• Which the release of FS2020 we see an explosition of activity on the forun and of course we are very happy to see this. But having all questions about FS2020 in one forum becomes a bit messy. So therefore we would like to ask you all to use the following guidelines when posting your questions:

    • Tag FS2020 specific questions with the MSFS2020 tag.
    • Questions about making 3D assets can be posted in the 3D asset design forum. Either post them in the subforum of the modelling tool you use or in the general forum if they are general.
    • Questions about aircraft design can be posted in the Aircraft design forum
    • Questions about airport design can be posted in the FS2020 airport design forum. Once airport development tools have been updated for FS2020 you can post tool speciifc questions in the subforums of those tools as well of course.
    • Questions about terrain design can be posted in the FS2020 terrain design forum.
    • Questions about SimConnect can be posted in the SimConnect forum.

    Any other question that is not specific to an aspect of development or tool can be posted in the General chat forum.

    By following these guidelines we make sure that the forums remain easy to read for everybody and also that the right people can find your post to answer it.

New SimConnect API for C#

[If the below feels like I am a "Grumpy old man" then please humor me. 57 years and developing since before the 8086 and 8088 came around should entitle me to that. I still have the TRS-80 version of Flight Simulator somewhere, if the floppy is still readable]

I am a reasonably experienced developer in C/C++, a very experienced one in Java, and a beginner in C#. My background is mostly server-side with quite a bit of HTML UI interfacing, but only some (very) limited experience in old-school Windows UI interfacing. I have done some experiments with C++ and SimConnect, but my sense of "Good Programming" led me to immediately hide the (IMHO) ugly SimConnect API in a few classes, using multi-threading to take care of the communication. Send in a request that will eventually get me a reply in the stream of messages? Good, that's a "Future" and I'll provide a lambda to pick up the reply whenever it comes. Works beautifully, until I want a UI.

Writing UIs in Windows is a total mess. The Windows XP age is definitely gone, so I'd rather not go down the path of CWindows and CDialogs, which are still supported and happily used by a lot of FlightSim tools I see around but force me to constantly worry about their implementation details. Also, the messaging infrastructure of Windows keeps rearing its ugly head in the most unfortunate places, which forces you to lug HWND values around even if you don't care about using anything graphical. C# and XAML are a lot closer to what you'd want to use nowadays, but make the wrong choice when you create the project and your application won't run until you send it in for distribution through the Microsoft Store. Don't mind, to be honest, but the hassle of registration and packaging takes the fun out of it quickly.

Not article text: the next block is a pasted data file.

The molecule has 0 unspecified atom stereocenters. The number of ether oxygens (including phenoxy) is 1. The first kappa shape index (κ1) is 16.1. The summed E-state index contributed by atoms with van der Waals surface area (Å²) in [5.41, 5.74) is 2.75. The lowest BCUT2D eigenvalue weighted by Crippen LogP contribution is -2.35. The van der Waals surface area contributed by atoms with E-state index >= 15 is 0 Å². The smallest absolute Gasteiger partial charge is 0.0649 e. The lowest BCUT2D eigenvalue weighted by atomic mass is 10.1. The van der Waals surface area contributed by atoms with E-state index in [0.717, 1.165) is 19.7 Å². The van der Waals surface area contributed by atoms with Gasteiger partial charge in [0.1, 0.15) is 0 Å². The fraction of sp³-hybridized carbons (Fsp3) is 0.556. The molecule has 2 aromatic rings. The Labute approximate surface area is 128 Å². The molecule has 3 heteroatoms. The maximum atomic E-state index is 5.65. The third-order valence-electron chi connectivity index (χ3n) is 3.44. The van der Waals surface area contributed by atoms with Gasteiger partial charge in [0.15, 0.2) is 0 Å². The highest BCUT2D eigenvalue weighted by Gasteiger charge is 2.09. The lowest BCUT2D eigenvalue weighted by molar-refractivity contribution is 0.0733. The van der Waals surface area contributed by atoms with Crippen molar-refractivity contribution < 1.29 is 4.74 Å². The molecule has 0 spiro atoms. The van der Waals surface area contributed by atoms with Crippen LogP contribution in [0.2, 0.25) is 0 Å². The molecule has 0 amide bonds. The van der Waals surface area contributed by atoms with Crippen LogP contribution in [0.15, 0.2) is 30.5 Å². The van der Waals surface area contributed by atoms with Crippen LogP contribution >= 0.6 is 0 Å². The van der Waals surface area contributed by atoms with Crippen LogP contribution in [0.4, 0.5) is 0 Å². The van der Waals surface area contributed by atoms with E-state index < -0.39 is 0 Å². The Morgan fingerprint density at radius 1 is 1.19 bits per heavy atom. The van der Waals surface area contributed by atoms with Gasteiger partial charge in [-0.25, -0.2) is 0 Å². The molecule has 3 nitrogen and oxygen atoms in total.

So Microsoft is now into .Net and the CLR, with C# (and to some degree F#) as the big stars, and there is even DotNet Core which allows you to (somewhat) forget Windows altogether and create applications that are (source) compatible across platforms, allowing you to write something that will work on Linux and macOS just as well as on Windows, meaning I can write server software that does not need a monitor and mouse/keyboard combo to work. XAML UIs even work using Xamarin, so that is actually pretty neat. Great, but SimConnect is stuck in the past. There is a network protocol for it; must be because I can connect across networks to Prepar3D (and probably/eventually MSFS), but it is not very well documented or at least not well published. Somebody wrote "jsimconnect", so there is a reverse-engineered Java implementation of it, but let's not go into that... for now.

So I took a look at the Prepar3D documentation for the Managed Code version of SimConnect, and it is like someone grudgingly acknowledged that such a thing needs to exist, but let's not put too much effort into being fancy about it. Maybe they're still mad that Adobe finally pulled the plug on Flash (didn't that feel like a relief?) just when they were set to allow Flash gauges.

So, time to do some serious Software Architecting and Developing, which is what my daytime job states I should do, and find or build something that means I can do productive and modern software development while communicating with a flight simulator. Am I duplicating efforts here? I am not intending to build a commercial empire around this, so my intention is that all the source code will end up on GitHub.

Bert Laverman


Staff member
Resource contributor
I don't believe you are duplicating anyone's efforts. Long ago we had an implementation in Delphi. And beetle (one of the MS Aces) had a C# solution, but that has disappeared I think.


Staff member
FSDevConf team
Resource contributor
There is at least one C# library for FSUIPC connectivity. But I am not aware of a C# library for SimConnect. In any case we are always better for having more than one solution to give users a choice
What they are able to get from the outsourcing company is a team of web developers who are highly specialized in the field of web applications and are well versed in the use of different programming languages. For example mlsdev.com. There are a lot of developers who work in an outsourced environment and this results to a higher degree of efficiency.
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